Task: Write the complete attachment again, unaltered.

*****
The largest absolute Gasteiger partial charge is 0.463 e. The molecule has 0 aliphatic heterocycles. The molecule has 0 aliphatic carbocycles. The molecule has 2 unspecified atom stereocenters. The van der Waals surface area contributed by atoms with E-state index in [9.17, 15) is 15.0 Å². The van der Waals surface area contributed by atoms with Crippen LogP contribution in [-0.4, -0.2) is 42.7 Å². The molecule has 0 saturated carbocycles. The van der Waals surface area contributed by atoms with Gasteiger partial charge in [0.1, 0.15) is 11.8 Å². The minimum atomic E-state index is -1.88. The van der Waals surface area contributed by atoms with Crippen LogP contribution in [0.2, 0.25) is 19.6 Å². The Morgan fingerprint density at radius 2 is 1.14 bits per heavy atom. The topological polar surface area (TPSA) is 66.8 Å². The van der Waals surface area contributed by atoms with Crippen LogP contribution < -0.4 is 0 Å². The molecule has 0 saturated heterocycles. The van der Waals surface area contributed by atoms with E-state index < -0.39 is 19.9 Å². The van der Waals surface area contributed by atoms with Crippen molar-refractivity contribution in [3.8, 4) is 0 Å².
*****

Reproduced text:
The largest absolute Gasteiger partial charge is 0.463 e. The molecule has 0 aliphatic heterocycles. The molecule has 0 aliphatic carbocycles. The molecule has 2 unspecified atom stereocenters. The van der Waals surface area contributed by atoms with E-state index in [9.17, 15) is 15.0 Å². The van der Waals surface area contributed by atoms with Crippen LogP contribution in [-0.4, -0.2) is 42.7 Å². The molecule has 0 saturated carbocycles. The van der Waals surface area contributed by atoms with Gasteiger partial charge in [0.1, 0.15) is 11.8 Å². The minimum atomic E-state index is -1.88. The van der Waals surface area contributed by atoms with Crippen LogP contribution in [0.2, 0.25) is 19.6 Å². The Morgan fingerprint density at radius 2 is 1.14 bits per heavy atom. The topological polar surface area (TPSA) is 66.8 Å². The van der Waals surface area contributed by atoms with Crippen LogP contribution < -0.4 is 0 Å². The molecule has 0 saturated heterocycles. The van der Waals surface area contributed by atoms with E-state index < -0.39 is 19.9 Å². The van der Waals surface area contributed by atoms with Crippen molar-refractivity contribution in [3.8, 4) is 0 Å².